Providers need all of the available data to best serve their clients. However, some client information is not available when it could be useful to a provider, even though the information has been collected and stored in an electronic system. In addition, similar data may be defined differently by different agencies and in different data systems. Understanding and connecting these different data systems in order to have the most accurate and comprehensive picture of each patient is important, but it can be daunting.
In a previous blog post, we outlined the importance of data integration to better serve people living with HIV. The following is a brief accumulation of knowledge and experience the City of Kansas City, Missouri Health Department (KCDH) has gained during the process of integrating data from our housing case management system to our medical case management system. This is a high-level, step by-step guide to data integration by non-computer engineers. Some of the following steps we did. Some steps we learned that we should have done earlier.
Step 1: Build Consensus.
There are several arenas which first have to be discussed and resolved before data are integrated. Issues like privacy and confidentiality, data sharing, and buy-in from leadership are typical barriers that are not easily solved. Providers are reluctant to give access to personal health information and clients, especially those who have stigmatized conditions, are reluctant to have their data shared across providers. These concerns are warranted and should be addressed. These are not easy conversations to have but they must be had before moving forward.
Step 2: Decide on what data needs to be integrated.
Data is a big term. Does “data” in your context mean all of the available data on a patient or does it only mean a few specific elements? Deciding on what specific data elements are shared is another conversation between providers and clients. It may not be necessary to integrate all of the available data on a client if there are concerns with privacy and confidentiality. Deciding in advance how you want to use the integrated data will help you prioritize what data elements to select for integration. Integrating as little as two-to-five data elements can translate into big wins. Don’t feel you have to choose several data elements for integration for your project to be a success.
Step 3: Decide on what frequency data will be integrated.
Data will need to be integrated continuously, but what does this mean practically? Will the two systems always be in sync, or will files be sent daily, quarterly, or monthly? The frequency with which you integrate your data should be addressed in preliminary conversations with leadership and database administrators. Again, consider how you intend to use the integrated data elements as it may help decide what frequency you select. At times, the infrastructure and capacity of your database(s) may also influence frequency.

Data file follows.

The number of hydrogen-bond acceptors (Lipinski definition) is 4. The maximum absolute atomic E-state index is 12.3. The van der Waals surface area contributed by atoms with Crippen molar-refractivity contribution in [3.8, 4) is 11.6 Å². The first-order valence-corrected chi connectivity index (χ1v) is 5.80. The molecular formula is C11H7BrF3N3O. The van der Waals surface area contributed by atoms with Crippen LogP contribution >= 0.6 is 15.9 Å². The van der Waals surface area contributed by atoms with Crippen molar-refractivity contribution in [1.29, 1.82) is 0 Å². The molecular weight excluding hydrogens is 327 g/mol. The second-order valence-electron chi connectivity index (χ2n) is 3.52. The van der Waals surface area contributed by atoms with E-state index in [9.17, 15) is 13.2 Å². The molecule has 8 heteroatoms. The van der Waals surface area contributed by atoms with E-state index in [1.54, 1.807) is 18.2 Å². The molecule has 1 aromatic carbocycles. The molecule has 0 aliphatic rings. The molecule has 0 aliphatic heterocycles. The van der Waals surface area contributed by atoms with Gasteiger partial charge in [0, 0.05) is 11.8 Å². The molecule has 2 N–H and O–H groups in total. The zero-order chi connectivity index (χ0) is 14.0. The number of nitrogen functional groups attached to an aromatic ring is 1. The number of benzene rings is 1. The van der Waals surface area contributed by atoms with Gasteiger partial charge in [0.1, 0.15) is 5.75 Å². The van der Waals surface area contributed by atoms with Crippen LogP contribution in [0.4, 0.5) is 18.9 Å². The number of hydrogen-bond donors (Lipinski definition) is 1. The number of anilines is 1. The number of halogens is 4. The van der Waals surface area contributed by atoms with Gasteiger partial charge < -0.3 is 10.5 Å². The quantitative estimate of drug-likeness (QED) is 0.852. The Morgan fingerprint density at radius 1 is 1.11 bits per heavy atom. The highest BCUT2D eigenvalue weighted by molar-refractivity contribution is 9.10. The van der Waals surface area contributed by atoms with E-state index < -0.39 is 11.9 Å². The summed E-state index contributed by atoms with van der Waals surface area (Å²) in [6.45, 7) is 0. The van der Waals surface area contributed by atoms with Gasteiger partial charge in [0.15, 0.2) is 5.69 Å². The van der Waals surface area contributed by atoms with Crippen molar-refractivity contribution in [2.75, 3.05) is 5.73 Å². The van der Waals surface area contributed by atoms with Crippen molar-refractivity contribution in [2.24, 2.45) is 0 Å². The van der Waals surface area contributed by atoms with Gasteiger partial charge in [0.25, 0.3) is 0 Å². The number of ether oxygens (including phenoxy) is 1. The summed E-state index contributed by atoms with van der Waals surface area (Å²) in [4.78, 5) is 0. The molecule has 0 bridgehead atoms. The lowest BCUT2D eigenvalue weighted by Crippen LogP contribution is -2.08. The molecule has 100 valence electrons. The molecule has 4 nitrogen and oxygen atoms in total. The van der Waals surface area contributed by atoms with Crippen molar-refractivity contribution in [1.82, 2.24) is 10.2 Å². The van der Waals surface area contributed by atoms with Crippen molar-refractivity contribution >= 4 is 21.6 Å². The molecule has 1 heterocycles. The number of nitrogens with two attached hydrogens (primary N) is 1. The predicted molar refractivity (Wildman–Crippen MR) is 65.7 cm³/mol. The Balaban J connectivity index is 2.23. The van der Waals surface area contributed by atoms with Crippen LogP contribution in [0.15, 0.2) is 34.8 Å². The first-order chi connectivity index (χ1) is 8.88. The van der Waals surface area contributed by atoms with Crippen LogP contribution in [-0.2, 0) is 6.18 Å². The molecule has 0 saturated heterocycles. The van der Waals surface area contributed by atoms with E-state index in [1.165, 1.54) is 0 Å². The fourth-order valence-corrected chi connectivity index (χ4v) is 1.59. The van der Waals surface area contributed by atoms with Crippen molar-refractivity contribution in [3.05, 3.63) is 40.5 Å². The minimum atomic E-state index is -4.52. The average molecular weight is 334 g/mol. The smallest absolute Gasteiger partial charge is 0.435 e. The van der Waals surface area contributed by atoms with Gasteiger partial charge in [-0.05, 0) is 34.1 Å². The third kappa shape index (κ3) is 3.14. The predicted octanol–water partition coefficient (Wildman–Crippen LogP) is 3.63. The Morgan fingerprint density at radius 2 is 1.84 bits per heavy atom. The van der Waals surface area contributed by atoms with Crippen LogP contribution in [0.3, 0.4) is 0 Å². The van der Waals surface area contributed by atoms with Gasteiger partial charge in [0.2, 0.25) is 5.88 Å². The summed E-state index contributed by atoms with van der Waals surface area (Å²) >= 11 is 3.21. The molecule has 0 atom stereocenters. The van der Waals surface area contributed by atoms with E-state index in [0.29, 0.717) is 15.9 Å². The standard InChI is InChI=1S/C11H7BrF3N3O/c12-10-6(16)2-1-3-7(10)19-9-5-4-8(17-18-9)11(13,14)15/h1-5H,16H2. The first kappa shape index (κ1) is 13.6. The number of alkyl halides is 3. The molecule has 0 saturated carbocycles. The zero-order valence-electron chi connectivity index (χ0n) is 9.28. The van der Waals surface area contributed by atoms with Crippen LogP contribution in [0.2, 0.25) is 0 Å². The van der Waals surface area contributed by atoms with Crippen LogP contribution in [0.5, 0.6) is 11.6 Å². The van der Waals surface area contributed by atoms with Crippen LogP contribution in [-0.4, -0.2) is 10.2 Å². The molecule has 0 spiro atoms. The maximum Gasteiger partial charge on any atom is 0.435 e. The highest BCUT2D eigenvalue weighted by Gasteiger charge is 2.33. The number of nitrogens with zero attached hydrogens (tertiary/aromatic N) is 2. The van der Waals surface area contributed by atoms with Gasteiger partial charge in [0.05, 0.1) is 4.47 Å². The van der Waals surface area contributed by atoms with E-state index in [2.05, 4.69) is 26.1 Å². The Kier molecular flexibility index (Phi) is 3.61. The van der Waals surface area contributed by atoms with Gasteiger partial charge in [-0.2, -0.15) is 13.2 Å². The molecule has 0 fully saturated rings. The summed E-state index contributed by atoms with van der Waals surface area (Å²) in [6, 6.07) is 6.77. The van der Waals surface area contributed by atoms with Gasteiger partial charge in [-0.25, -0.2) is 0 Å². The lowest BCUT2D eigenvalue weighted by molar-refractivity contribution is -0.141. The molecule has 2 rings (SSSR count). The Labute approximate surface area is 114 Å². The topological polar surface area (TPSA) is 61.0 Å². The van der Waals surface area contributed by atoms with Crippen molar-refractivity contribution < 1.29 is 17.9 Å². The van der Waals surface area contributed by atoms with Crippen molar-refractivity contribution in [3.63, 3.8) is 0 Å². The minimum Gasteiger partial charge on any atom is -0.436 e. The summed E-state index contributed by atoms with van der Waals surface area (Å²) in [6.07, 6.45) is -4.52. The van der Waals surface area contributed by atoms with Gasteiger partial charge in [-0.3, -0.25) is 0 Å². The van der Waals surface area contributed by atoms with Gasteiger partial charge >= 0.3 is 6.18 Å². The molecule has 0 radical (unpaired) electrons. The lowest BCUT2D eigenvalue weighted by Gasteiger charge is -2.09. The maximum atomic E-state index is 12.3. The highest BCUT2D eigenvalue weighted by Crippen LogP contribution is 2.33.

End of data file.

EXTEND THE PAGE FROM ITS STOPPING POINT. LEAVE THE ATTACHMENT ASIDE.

Step 4: Figure out the process.
Eventually, you will have to understand how the data actually gets shared from one system to another. Is this a bi-directional integration (where data from both systems is shared back and forth) or is this a uni-directional integration (where data from system A gets shared to system B, but no data from system B is shared with system A)? Figuring out the process will take conversations with administrators from both systems. Bring them onboard early and try to learn their terminology.
Step 5: Sync historical data.
Try testing data from the past first to see if and how the integration is going to work. Ideally this is done in a test environment (a dummy system that allows you to figure it out before going live). There will inevitably be issues. Don’t worry. You will be able to solve them with enough time and energy.
Step 6: Training, training, training.
People are the heart of data systems and the need for training cannot be overstated. The topic of housing may not be something that providers think about routinely. Conversely, non-medical staff may not be versed in medical terminology. Train all the staff using the systems on the new data elements, changes in procedures, and any other factors that they need to know. Be there to answer questions and plan to retrain as necessary. No one likes to learn a new system so be patient and understand their frustration.
Step 7: Meaningful use.
Getting to the point of where data is continuously being integrating is a tremendous accomplishment. Celebrate! Then get to the work of putting the data to meaningful use. If providers now have access to the information the data depicts, how does it influence their conversation with clients? Perhaps your agency will implement procedural or process improvement. Ensuring data integration ultimately positively impacts services and the client experience is the end goal.
Integrating data from multiple systems has the potential to improve decision making for providers,
increase provider acumen, improve quality for clients, and in the long run save more lives. While KCHD’s process of integrating housing and medical case management data was challenging, the rewards have been shown. In the next post in this series, we will show the outcomes of integrating data for people living with HIV.
*This project was funded by the Health Resources and Services Administration’s (HRSA) Special Projects of National Significance. Technical assistance was provided by the RAND Cooperation. We are grateful to both for their support during this process.